Secretary of Administration Susanne Young said that the governor believes policymakers should hold off on tax increases in the event the state sees an economic downturn.

Many economists say that the long period of economic recovery and growth that the U.S. has seen since the recession in 2007 is bound to end soon, and that another recession could be in the offing. But state economists said last month a recession is not imminent.

“This particular data has not changed our minds and prompted us to say ‘Yes we need to go out and tax the wealthier more,’ ” Young said.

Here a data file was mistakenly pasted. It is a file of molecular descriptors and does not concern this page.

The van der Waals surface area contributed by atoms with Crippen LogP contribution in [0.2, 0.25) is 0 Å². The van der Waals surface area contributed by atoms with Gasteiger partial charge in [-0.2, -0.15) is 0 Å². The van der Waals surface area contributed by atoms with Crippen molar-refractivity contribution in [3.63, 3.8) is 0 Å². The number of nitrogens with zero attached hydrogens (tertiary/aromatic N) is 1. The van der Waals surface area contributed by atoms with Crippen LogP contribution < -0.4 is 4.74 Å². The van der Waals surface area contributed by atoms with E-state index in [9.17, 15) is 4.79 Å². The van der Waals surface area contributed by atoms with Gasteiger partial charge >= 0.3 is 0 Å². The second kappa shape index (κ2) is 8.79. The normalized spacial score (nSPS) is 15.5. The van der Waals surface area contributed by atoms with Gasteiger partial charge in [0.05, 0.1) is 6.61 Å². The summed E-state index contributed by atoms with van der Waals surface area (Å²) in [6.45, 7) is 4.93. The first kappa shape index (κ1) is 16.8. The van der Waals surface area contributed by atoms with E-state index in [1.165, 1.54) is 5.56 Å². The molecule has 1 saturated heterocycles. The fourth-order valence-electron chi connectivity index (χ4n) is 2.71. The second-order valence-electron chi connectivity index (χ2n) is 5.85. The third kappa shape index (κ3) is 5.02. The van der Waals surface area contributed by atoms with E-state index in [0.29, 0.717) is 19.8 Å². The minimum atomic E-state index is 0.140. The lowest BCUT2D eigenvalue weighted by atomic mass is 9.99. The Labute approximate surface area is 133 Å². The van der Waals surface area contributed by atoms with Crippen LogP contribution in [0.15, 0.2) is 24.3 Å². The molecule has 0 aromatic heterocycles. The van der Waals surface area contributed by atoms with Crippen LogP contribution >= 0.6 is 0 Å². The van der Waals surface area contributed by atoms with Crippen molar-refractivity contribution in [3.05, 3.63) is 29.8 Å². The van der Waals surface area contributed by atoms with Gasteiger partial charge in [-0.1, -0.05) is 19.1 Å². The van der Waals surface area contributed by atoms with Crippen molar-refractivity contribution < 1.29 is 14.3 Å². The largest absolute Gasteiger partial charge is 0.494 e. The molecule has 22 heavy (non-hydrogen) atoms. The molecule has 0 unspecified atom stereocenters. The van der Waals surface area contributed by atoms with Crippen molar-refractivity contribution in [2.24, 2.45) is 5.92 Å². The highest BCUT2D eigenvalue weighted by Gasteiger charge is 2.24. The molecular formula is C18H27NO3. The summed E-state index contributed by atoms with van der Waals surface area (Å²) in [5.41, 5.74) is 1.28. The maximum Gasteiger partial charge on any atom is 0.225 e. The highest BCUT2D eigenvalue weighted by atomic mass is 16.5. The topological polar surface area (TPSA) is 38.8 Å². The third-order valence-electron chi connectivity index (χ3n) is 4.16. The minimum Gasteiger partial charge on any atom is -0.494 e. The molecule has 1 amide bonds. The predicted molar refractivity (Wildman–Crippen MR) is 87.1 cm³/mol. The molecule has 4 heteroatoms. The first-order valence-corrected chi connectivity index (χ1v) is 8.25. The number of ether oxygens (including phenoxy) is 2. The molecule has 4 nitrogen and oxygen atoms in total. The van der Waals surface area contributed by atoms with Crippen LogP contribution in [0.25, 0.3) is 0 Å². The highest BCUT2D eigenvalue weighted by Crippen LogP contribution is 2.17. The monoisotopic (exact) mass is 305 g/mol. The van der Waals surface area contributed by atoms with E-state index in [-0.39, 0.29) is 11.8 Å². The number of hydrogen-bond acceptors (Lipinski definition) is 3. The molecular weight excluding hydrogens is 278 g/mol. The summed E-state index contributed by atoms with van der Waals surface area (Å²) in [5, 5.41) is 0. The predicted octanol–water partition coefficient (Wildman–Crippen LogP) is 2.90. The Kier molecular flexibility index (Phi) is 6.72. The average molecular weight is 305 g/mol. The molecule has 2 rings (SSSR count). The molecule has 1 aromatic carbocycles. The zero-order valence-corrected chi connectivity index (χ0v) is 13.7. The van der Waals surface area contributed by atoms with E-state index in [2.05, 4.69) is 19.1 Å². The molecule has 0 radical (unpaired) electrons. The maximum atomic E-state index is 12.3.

“We need to save our taxing capacity, such as it is, for the downtimes.”

But the Scott administration said the best way to address income inequality is by providing assistance to struggling rural communities.

While some counties — particularly Chittenden — have seen economic booms in recent years, others have been left behind, she said.

“That’s where we really are seeing the inequality. Not necessarily between households, but regions,” Young said.

Administration officials say the governor will continue to support policies like tax increment finance districts, economic development grants and increased funding for the state colleges to help prevent tuition increases.

“We’ve got to focus on what we can do,” said Adam Greshin, the state’s finance commissioner.

“And our focus has been on looking across the state at 251 towns and 650,000 people and say how can we help each and every one of them.”